5 Differences in the Grocery Store
Cultural differences are part of life. They aren't better or worse but rather a different take on the world. They derive from varying circumstances that arise for different reasons. How you view and adapt to cultural differences is about perception as much as function. Here are five differences you'll come across at the grocery store in Basque Country.
The milk in Basque Country is probably the product in the grocery store that stands out. The milk is different. The difference isn't about the brand names, but where the milk is stored.
Milk is not found in the refrigerated section with other dairy products. It is shelved with dry goods. It is pasteurized, properly sealed and safe to drink. That is not the issue. The location will likely be a mental hurdle for you to stride over. You buy milk cold, right? North American grocery stores don't chill milk for fun. So what's going on?
In North America, the milk is processed using a technique called High-Temperature Short Time (HTST) pasteurization while Europe favors Ultra Heat Treat (UHT) pasteurization. UHT pasteurization uses a higher temperature for a longer time. The resulting product does not need to be refrigerated.
UHT milk has a longer shelf life and you don't have to pay for the extra refrigeration. Smart. However to North American taste buds the flavour is not familiar. The UHT process gives the milk a somewhat cooked taste.
Also, if you are a cereal eater and you are opening a new container of milk you'll be eating your Fruit Loops with room temperature milk. It's still good, but it's not the same.
Much like milk, eggs are not found in the fridge. They will be in one of the dry food isles. In fact, many people would recommend not putting eggs in the fridge at all. So why is this the case here but the opposite in North America?
Curiously, the decisions to refrigerate or not are both largely due to the same reason, avoiding salmonella. In North American, eggs are taken from the chicken as soon as they are laid. They are washed with a type of shampoo and hot water and then refrigerated. The eggs need to be refrigerated because this process removes what is called the cuticle. The cuticle is a thin protective layer that helps to keep bacteria out. Refrigeration is needed to combat the risk of bacteria getting through the shell and causing infection.
In Basque Country, like the rest of the European Union, eggs are prohibited to be washed. By not giving the eggs a hot soak the cuticle remains intact and refrigeration is deemed unnecessary. Furthermore, egg producers were encouraged to vaccinate their chickens against salmonella. This vaccination program along with the intact cuticle is why you will see eggs on the shelves instead of the refrigerators.
Weighing your fruits and vegetables
When you are at a grocery store in Basque Country you have to use a weighing machine. That is not common in North America. It isn't complicated, and not a big adjustment, but you might feel like a jerk if you don't use it.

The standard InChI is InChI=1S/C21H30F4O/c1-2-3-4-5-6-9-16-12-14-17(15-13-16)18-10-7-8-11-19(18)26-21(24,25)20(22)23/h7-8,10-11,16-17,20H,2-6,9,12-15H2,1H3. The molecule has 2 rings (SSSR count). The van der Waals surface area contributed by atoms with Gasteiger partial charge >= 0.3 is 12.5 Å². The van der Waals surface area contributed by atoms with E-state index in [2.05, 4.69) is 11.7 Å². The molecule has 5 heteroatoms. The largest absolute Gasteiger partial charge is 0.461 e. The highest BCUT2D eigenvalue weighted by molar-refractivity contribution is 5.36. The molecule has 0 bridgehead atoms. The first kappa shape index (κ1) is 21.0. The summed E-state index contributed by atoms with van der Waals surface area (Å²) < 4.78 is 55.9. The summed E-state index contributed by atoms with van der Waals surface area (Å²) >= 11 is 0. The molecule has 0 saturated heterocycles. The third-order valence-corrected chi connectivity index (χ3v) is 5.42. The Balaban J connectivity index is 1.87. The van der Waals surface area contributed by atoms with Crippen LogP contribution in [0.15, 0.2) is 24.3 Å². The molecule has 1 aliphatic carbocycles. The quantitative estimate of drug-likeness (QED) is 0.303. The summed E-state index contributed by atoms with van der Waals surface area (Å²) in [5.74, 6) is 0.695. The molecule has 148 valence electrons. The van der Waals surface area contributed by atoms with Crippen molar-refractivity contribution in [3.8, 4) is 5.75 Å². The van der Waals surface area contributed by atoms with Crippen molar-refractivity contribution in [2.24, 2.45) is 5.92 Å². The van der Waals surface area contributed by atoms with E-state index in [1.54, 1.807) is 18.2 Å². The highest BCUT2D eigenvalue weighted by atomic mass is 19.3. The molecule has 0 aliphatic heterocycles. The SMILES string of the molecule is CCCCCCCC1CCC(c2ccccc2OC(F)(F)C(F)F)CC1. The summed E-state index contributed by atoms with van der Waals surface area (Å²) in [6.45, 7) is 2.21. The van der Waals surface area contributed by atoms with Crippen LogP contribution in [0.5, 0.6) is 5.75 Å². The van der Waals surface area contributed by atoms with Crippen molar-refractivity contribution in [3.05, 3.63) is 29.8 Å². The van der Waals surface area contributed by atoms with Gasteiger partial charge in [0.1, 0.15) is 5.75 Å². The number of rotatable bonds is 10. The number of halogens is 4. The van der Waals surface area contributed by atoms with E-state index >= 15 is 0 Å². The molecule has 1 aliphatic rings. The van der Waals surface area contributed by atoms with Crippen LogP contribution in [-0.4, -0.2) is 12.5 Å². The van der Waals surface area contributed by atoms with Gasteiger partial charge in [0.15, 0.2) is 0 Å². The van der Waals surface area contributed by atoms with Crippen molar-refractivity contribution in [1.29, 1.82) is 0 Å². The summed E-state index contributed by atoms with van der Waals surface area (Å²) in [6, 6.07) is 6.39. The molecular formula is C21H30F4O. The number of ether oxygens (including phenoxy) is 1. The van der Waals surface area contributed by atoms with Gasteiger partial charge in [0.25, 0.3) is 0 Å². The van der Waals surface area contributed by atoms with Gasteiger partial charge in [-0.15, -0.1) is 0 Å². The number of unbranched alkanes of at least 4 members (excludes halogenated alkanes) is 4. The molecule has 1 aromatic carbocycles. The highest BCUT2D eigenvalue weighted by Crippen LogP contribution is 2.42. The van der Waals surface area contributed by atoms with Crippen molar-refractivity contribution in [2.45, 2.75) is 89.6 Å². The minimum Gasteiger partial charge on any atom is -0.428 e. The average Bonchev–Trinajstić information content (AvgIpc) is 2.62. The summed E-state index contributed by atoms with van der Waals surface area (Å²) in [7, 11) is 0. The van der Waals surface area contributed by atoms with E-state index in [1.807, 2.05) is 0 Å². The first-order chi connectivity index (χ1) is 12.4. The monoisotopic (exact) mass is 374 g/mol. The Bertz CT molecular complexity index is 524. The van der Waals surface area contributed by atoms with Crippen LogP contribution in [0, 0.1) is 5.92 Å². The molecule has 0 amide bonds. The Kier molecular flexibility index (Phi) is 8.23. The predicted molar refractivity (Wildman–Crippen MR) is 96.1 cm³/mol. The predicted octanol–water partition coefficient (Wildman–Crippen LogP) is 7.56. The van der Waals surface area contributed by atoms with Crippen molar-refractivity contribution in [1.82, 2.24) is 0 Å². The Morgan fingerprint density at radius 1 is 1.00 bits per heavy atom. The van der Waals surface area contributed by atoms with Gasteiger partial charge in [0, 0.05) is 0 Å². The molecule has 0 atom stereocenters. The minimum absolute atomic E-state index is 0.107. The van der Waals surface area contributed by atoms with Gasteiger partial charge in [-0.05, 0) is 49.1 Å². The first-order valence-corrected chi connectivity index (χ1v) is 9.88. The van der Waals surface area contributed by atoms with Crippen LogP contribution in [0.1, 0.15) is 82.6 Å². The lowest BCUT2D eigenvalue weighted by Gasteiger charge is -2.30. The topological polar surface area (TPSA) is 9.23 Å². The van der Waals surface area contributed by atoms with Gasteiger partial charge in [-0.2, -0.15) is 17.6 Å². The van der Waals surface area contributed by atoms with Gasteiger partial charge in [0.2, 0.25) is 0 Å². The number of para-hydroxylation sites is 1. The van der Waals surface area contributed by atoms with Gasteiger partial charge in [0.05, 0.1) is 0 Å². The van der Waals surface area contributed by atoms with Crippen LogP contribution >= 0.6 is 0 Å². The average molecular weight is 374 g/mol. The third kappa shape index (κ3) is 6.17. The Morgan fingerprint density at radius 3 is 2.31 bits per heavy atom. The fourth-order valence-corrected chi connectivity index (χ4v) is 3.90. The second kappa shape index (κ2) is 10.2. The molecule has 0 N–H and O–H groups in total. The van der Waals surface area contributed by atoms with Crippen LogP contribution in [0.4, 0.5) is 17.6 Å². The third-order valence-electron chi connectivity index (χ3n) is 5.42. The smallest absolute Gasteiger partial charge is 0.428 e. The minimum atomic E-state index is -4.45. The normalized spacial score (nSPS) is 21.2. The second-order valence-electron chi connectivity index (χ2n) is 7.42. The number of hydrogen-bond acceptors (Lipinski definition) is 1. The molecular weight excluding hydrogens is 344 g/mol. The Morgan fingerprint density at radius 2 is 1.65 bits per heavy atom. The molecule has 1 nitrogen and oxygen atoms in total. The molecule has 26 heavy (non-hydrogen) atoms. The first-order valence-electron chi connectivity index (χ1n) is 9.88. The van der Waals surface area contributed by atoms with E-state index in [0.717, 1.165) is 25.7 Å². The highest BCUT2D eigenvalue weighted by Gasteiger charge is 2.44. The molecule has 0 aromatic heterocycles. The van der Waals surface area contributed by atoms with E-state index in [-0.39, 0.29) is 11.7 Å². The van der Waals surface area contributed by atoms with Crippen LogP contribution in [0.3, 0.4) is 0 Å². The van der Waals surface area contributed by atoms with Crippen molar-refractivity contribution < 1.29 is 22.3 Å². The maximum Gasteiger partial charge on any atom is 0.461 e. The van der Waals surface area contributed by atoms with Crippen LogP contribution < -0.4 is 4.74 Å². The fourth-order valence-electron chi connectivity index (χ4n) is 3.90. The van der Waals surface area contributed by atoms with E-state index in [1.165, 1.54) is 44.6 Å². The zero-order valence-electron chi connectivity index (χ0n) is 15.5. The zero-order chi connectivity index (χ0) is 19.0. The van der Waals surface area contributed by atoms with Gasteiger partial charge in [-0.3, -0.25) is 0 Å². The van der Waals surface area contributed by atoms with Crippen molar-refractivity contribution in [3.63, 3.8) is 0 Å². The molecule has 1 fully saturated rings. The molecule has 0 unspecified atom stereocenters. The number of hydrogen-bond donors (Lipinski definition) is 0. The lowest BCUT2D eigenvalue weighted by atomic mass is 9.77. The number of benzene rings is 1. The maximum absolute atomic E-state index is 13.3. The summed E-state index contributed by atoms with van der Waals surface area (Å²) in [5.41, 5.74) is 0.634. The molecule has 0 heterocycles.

When grabbing some oranges stateside you typically put them in the store's provided clear plastic bag and bring it to the cashiers where they will punch in a code and weigh them up for you. The price shows on the register, you pay, and off you go.
In some of the grocery stores (Eroski, for instance) that doesn't work. When grabbing your oranges, you need to look for a number code next to the type of oranges. The number you are looking for is between 1-150. You then take your oranges over to the scale and enter that number. The scale will then weigh it up and print out a sticker that tells you the weight, price and includes a barcode. The cashier will scan the barcode at the register when it comes time to pay.
The process change is a small one, however, the first time you go to an Eroski and forget to use the scale it can be a little embarrassing. You slow down the line for everyone else while someone has to run back to the scale with your produce.
The idea of having a pharmacy in a grocery store is very normal in North America. It is more common for there to be a pharmacy at a grocery store than to find one without. That is not the case here. You will not find a pharmacy grocery store combo anywhere. It's not a thing.
If you want to have a prescription filled while you shop, you're out of luck. In fact, most grocery stores don't offer over the counter medicine like Advil or Tylenol either. Pharmacies are commonplace and can be found quite easily; just not in a grocery store.
The bread section at a grocery store is actually pretty similar to that in North America. The cultural difference is more about the role bread plays. If you are outside between the hours of 1-3pm it is almost a guarantee that you will see someone walk past you with ⅚ of a baguette or some other loaf of bread. The other ⅙ of the loaf has been eaten on the walk, just a nibble, of course.
Bread is very important to life here. It is very uncommon for people to go to a meal without bread. We're not talking about a full day without bread, we are talking about a meal. It is very important. It is a culture of cuisine and flavours and no good meal is complete without bread. It compliments the food and is used to mop up the extra sauces at the end of the meal so that nothing is lost.
The culture of bread is one of the best cultural differences from North America. The fact that bread is consumed so much means that the bread is always fresh, it's cheap, and there are bakeries everywhere. No joke, it's fantastic!
Everyone goes to the grocery store. It is one of the things in life that is unavoidable. For the most part the groceries stores in Basque Country are pretty much the same. The brands may be different but at the end of the day they are pretty similar. The differences are not better or worse but they are different.
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